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""Gone with the Wind" is one of those rare books that we never forget. We read it when we're young and fall in love with the characters, then we watch the film and read the book again and watch the film again and never get tired of revisiting an era that is the most important in our history. Rhett and Scarlet and Melanie and Ashley and Big Sam and Mammy and Archie the convict are characters who always remain with us, in the same way that Twain's characters do. No one ever forgets the scene when Scarlet wanders among the wounded in the Atlanta train yard; no one ever forgets the moment Melanie and Scarlet drag the body of the dead Federal soldier down the staircase, a step at a time. "Gone with the Wind" is an epic story. Anyone who has not read it has missed one of the greatest literary experiences a reader can have." -- James Lee Burke, bestselling author of "The Tin Roof Blowdown " --This text refers to the Hardcover edition.
Margaret Mitchell was born in Atlanta, Georgia, the daughter of an attorney who was president of the Atlanta Historical Society. She married in 1925, and spent the following ten years putting down on paper the stories she had heard about the Civil War. The result was Gone With The Wind, first published in 1936. It won the Pulitzer price, sold over ten million copies, was translated into eighteen languages and was later made into one of the best-loved films of all time starring Vivien Leigh and Clark Gable. This book, a record bestseller, was her only published work. She died in 1949. --This text refers to an alternate Paperback edition.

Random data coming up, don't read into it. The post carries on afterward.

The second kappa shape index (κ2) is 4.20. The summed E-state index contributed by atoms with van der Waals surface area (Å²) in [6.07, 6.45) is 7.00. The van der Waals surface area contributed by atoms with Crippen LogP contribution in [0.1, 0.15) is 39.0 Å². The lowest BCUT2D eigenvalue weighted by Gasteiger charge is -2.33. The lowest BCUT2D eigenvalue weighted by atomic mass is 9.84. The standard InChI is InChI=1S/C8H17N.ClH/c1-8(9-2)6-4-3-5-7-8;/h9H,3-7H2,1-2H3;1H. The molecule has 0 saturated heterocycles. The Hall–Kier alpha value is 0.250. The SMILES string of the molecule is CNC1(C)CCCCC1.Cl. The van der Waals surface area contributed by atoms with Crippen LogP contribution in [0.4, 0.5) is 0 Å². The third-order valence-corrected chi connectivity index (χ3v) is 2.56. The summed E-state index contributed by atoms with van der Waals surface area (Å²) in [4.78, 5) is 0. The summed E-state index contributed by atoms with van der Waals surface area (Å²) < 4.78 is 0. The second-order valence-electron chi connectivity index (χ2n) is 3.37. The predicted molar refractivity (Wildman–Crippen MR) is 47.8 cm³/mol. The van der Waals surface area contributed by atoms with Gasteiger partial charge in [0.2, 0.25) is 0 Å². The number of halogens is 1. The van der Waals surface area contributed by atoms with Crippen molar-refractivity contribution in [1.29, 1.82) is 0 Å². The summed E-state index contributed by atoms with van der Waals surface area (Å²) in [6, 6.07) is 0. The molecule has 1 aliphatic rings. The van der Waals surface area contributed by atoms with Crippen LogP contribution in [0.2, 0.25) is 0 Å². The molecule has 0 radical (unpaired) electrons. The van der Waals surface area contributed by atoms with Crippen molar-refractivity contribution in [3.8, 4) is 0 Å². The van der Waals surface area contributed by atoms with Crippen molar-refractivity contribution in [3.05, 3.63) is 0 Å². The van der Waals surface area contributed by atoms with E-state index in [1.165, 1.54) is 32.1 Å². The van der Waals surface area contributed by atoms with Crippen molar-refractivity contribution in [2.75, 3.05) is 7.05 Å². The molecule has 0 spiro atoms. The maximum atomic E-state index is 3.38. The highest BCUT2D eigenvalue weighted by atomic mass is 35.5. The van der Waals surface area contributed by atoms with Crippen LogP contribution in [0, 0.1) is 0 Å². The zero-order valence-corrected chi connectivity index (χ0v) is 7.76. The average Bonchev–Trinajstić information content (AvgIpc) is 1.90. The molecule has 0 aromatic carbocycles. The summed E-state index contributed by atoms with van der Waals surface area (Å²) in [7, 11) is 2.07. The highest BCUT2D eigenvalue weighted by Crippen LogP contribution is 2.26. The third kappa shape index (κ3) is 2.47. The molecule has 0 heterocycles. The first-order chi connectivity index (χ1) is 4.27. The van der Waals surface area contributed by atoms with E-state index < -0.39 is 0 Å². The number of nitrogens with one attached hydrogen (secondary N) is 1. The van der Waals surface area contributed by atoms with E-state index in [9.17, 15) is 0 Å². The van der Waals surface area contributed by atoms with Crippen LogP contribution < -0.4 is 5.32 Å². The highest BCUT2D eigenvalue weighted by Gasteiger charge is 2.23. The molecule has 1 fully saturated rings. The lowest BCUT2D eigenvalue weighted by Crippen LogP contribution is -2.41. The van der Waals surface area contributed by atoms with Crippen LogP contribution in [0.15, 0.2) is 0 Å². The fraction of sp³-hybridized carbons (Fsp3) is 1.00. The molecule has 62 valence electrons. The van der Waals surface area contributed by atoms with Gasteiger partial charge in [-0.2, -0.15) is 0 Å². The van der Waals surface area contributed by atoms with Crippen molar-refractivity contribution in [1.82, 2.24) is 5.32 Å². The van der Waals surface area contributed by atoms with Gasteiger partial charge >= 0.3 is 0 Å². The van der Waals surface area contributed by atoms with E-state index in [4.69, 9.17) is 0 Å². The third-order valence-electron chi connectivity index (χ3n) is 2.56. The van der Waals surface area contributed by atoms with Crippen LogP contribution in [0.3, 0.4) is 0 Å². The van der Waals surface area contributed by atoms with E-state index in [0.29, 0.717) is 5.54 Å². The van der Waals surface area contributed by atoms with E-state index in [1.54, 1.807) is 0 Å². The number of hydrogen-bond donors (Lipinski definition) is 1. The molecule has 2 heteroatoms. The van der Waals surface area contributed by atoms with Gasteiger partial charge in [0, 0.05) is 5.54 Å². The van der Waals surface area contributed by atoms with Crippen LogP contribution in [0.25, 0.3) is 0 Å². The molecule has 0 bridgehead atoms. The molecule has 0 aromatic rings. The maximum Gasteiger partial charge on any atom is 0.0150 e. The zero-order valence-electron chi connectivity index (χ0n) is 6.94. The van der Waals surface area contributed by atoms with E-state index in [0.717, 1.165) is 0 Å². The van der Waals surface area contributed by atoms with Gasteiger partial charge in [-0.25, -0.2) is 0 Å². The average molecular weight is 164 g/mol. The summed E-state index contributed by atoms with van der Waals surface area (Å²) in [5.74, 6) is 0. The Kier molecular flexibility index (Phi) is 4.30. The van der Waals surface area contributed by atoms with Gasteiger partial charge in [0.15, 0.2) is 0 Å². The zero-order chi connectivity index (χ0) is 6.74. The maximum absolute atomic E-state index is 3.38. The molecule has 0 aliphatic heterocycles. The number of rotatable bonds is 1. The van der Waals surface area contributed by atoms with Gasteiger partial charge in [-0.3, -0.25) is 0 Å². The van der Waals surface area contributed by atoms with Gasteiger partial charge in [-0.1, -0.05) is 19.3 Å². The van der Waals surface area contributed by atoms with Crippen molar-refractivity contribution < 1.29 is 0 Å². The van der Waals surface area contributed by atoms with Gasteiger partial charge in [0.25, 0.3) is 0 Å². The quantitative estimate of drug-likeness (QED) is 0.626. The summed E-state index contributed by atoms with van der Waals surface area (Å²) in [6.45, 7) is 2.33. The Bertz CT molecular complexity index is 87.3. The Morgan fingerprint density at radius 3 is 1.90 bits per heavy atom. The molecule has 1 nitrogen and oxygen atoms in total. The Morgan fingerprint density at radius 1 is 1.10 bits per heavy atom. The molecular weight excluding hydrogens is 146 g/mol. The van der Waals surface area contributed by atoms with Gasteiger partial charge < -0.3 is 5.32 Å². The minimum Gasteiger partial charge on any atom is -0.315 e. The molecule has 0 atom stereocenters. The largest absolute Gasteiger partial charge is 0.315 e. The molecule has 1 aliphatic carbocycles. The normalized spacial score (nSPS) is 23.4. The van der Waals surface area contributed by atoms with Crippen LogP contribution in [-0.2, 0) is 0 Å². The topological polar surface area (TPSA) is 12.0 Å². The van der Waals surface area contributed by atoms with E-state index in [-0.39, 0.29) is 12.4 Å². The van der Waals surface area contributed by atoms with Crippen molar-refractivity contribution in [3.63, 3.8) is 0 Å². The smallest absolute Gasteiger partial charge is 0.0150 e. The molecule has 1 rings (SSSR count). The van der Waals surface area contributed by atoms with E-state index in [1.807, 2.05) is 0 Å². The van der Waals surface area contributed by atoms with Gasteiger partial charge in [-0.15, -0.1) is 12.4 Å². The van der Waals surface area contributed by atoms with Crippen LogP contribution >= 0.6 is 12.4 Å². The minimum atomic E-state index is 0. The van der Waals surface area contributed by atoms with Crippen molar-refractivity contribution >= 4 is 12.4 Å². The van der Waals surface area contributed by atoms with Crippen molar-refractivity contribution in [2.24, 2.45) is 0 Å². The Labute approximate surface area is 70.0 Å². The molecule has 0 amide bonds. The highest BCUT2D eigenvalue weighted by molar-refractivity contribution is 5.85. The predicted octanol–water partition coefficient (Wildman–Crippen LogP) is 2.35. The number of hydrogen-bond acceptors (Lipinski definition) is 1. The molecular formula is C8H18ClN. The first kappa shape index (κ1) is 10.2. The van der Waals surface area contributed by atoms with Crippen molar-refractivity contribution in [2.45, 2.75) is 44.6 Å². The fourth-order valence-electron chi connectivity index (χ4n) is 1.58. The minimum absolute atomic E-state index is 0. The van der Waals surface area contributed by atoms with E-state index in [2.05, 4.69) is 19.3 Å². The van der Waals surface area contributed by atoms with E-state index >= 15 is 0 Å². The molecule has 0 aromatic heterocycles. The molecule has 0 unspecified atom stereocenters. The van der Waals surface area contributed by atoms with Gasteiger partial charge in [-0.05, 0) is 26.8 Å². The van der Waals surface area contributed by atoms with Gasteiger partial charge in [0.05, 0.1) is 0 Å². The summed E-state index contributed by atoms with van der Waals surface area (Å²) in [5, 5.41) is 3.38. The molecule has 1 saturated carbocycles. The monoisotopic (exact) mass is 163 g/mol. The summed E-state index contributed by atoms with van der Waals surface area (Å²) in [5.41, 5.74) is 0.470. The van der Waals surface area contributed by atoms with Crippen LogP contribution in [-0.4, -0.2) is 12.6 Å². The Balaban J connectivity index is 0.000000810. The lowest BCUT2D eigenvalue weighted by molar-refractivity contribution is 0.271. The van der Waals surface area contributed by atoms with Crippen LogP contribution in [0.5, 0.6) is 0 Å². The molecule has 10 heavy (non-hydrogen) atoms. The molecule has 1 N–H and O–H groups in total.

I read this book in high school and had to have a copy on my bookshelf. I could read this book over and over again because of the unique plot. Read morePublished 58 minutes ago by Jessica Kardotzke
The only Orwell book I had previously read was Homage to Catalunia, this was the first fictional one. The story is interesting and the performance is agreeable.Published 9 hours ago by Ines Costa
Didn't like this. Complete Borefest. First off, it's not my typical genre, but I still tried to really like it. I wanted to. It's a classic after all. Read morePublished 16 hours ago by J. Newby
I'd never read Gone with the Wind, though I'd seen the movie. Definitely worth reading, especially with the introduction by Pat Conroy. Read morePublished 18 hours ago by Grandy
For me, I absolutely loved this book and definitely plan to reread this Pulitzer Prize tome due to my love of history and this never ending, nail biting book produced scenes that... Read morePublished 1 day ago by Alexa
The dystopian genre is easily one of my least favorite genres in literature. However, every genre, no matter how bad it is, does have its gem. 1984 is that gem. Read morePublished 1 day ago by Graham Wilhauk
Orwell's 1984 is a prime example of a classic novel that should not be forgotten. Highly recommended to anyone!Published 1 day ago by Heather Petrovsky